(Appeared in print at "Information Overload")
The fire service never will be able to take out all the risk out of structural firefighting. Instead, the fire service can expect smaller, more localized failures to continue during rescue and fire attack that will result in near misses, as well as line-of-duty injuries and deaths.
But while it is difficult to determine hazardous features and conditions at night and in smoke, competent firefighters and officers can look at the buildings that exist in their first-due areas before a fire occurs.
Building construction knowledge begins with knowing that all buildings carry and transmit loads (weights or forces) to the ground through load paths. Recall that load transfer redistributes loads and forces to various supports that increases load stress. Collapse occurs when the load capacity is exceeded and structural support can no longer carry the load for which it was designed.
The acronym FEWLOADPATHS+3Us describes several of the more typical hazardous features and conditions that create bad building behaviors at structure fires.
F: Facades and false mansards. Facades or false fronts are the non-structural coverings on the face of a building. Brick, stone and concrete are typically placed on structural frames that may be dislodged by hose streams/master streams and fail. Facades, cornices, canopies and overhangs have failed and injured firefighters, often later during fireground operations. Identify these hazardous features, communicate them, establish collapse zones and observe for failure clues like bending, bowing, sagging or pulling away from the wall.
False mansards are a roof-like structure typically attached with lightweight fasteners (nails, gusset plates) to the face of buildings for better appearance. They often are used to face strip malls and fast-food restaurants. False mansards create horizontal concealed void spaces that let heat, smoke and fire travel through and then fail. Consider penetrating nozzles and working off aerial and/or ground ladders to access those spaces.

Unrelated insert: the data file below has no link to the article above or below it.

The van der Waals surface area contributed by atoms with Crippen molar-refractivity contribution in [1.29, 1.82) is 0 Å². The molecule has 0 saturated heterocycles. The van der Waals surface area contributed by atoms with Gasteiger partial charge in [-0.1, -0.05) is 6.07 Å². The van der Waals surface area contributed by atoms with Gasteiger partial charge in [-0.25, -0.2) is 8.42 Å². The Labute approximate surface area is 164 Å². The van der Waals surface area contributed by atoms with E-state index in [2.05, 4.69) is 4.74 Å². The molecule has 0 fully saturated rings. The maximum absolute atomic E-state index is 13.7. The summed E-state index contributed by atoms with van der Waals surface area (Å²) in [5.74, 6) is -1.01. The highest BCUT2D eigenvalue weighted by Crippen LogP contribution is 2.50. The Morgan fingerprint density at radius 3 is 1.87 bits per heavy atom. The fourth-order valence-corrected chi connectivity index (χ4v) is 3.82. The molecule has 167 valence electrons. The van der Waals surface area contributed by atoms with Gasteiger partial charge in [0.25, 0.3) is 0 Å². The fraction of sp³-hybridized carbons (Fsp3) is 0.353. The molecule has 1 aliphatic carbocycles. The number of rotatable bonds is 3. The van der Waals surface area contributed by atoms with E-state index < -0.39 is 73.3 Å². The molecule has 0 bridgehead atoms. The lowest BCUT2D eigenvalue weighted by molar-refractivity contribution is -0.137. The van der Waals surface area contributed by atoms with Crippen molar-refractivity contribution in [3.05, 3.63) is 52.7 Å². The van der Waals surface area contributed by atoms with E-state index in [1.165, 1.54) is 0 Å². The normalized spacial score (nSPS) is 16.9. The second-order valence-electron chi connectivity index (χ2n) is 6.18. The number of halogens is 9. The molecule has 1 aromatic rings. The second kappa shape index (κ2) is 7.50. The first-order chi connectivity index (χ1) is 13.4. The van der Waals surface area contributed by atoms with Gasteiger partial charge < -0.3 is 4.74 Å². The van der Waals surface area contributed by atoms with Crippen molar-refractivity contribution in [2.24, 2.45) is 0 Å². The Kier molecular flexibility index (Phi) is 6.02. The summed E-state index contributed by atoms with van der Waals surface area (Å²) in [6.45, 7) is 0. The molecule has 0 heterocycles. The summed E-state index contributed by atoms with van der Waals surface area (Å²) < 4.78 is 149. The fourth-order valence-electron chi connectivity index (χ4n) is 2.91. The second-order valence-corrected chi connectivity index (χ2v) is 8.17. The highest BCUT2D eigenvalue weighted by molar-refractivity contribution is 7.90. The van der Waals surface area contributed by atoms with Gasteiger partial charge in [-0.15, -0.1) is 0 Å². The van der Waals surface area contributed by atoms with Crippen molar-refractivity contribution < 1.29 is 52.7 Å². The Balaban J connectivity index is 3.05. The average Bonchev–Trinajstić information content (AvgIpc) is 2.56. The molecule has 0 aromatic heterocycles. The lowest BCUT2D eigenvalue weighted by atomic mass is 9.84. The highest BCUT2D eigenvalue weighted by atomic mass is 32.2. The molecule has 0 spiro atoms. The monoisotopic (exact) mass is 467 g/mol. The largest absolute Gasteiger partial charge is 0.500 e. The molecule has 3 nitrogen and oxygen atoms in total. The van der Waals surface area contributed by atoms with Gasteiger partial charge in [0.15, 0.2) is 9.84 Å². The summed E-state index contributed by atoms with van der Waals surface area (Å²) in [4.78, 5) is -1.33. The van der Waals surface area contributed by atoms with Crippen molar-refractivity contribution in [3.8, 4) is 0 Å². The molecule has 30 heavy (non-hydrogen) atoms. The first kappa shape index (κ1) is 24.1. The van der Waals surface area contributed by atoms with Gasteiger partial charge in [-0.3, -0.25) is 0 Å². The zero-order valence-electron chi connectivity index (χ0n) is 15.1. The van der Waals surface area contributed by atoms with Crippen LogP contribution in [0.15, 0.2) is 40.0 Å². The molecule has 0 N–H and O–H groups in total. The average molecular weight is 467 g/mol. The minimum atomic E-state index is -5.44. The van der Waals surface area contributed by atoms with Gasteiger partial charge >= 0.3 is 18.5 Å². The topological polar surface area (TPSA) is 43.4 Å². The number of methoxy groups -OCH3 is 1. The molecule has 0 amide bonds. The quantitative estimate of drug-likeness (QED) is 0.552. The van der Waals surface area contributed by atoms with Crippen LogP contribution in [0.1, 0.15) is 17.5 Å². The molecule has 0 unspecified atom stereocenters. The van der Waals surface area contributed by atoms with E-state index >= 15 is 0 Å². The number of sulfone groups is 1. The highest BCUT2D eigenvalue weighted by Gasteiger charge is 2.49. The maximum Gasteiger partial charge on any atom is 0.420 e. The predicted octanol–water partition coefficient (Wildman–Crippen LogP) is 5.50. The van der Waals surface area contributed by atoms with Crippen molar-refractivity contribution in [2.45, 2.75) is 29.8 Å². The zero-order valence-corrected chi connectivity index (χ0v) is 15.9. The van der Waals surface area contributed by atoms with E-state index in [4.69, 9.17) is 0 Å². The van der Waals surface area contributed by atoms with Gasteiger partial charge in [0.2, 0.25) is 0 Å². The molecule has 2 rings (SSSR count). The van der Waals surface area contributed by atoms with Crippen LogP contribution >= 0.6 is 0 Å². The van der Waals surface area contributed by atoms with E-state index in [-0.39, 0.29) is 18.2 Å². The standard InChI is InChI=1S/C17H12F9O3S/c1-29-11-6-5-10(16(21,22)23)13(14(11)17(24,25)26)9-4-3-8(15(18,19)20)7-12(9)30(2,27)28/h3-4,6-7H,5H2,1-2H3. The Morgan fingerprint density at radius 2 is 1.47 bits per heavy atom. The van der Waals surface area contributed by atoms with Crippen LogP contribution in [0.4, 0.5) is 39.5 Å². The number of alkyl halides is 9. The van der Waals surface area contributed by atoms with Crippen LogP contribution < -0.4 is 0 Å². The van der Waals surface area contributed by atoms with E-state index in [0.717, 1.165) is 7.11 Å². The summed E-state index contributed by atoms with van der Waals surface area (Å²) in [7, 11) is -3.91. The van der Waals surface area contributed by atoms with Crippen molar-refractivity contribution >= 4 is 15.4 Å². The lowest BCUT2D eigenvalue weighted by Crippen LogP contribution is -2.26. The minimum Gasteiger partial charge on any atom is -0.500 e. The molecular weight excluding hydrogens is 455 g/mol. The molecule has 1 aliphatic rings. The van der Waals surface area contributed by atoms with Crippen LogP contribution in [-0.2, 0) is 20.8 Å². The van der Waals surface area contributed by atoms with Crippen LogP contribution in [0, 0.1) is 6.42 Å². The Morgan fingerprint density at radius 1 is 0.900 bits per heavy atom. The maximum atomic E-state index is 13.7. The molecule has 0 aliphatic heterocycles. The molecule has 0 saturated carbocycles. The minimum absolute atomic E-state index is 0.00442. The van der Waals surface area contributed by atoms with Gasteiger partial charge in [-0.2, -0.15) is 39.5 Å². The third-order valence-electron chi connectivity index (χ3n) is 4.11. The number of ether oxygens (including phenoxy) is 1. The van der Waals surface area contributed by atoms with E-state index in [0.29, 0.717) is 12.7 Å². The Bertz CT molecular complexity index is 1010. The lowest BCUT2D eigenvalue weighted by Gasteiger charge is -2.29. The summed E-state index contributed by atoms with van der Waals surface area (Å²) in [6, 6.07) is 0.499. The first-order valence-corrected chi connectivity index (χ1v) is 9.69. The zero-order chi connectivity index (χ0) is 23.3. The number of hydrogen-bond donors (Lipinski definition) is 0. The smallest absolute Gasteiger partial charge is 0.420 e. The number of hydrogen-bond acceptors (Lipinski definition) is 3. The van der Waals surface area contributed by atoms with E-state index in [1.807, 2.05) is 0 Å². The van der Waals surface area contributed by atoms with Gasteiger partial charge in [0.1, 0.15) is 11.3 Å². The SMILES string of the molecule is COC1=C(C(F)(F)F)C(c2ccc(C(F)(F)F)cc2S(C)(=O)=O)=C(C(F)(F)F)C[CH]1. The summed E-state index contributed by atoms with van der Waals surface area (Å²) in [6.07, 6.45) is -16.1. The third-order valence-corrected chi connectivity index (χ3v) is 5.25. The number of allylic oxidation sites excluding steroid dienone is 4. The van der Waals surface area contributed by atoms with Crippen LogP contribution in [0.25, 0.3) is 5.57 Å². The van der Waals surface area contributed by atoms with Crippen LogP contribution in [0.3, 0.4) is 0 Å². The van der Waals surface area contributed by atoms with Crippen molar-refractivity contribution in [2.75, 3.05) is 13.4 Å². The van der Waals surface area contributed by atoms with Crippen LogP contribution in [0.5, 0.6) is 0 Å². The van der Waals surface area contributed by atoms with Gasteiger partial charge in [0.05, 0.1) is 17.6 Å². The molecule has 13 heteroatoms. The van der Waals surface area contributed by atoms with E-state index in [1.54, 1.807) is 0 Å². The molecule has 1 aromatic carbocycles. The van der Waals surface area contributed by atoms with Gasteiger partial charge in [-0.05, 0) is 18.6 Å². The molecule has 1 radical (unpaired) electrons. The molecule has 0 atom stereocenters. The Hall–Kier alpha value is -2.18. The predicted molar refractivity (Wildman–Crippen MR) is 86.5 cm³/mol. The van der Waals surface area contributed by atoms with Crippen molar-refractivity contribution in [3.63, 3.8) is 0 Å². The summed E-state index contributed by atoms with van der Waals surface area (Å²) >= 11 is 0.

E: Engineered wood components and extension. Engineered wood components refer to prefabricated lightweight wood components used for floor- and roof-support systems, such as I-joists and parallel chord trusses. Other engineered wood products utilizing laminated veneer lumber are also used for beams (headers), columns, studs and rim boards.
I-joists, commonly referred to as wood I-beams or TJIs, are used for floor and roof joists. While able to support greater loads under non-fire conditions, I-joists do not have the mass of solid-sawn lumber. Top and bottom flanges are joined by a veneered material for the web. Proper knock-out holes exist for utilities and are located in the middle third of the web. I-joists are easily weakened by improper hole size and location, notching and by damage to the bottom chord. It is important to note that injuries and LODDs have occurred in roof and floor failures of both lightweight wood I-joists as well as solid sawn lumber. Be cautious if fire has reached the bays of floor or roof support systems. Maintain time and situational awareness in all combustible framed structures.
Parallel chord wood trusses are comprised of chords, webs and connector plates and are designed to work together. There are several different kinds of parallel chord wood trusses based on the arrangement of its webs. In short, the top chord acts in compression and the bottom chord in tension. The web members control the shear and will be either in compression or tension. Connector plates are typically 16- to 20-gauge toothed, hot galvanized steel that is hydraulically embedded in the wood of the truss. In residential construction a floor truss most often bears on the underside of its bottom chord. The most common spacing for residential construction is 24 inches and typical truss depths are 14 inches and 16 inches.
These are increasingly used in place of solid sawn lumber as they have the ability to span greater distances, are lighter, more dimensionally stable and able to be installed quickly. Expect engineered wood components in most new construction as well as in renovations and alterations of older buildings. Don’t be surprised to find I-joists in balloon-framed Victorians when a new foundation or floor system is being installed. Unprotected engineered wood components have been noted to fail earlier than dimensional lumber under actual fire conditions in the as-built structure. Identification of buildings with lightweight, engineered wood components may be difficult at a fire. That is why prefire analysis and building walkthroughs and documentation are essential. The fire service can anticipate earlier failure of combustible, prefabricated, unprotected, lightweight engineered beams like parallel chord trusses and I-joists.
Extension refers to the progression of fire and the products of combustion into uninvolved areas. Professional firefighters anticipate fire extension into combustible concealed spaces and voids, particularly into large, undivided attic spaces common in large structures like apartment complexes.
W: Warping and wracking. Warping refers to a variation from straightness often relating to lumber. A warped horizontal structural element like a wood or steel beam indicates a change in load path and subsequent load transfer, which may result in significant stress increases in certain supports. Wracking is when a component, such as a wall, is forced out of plumb. Altered load paths and improper load transfers may result in failure.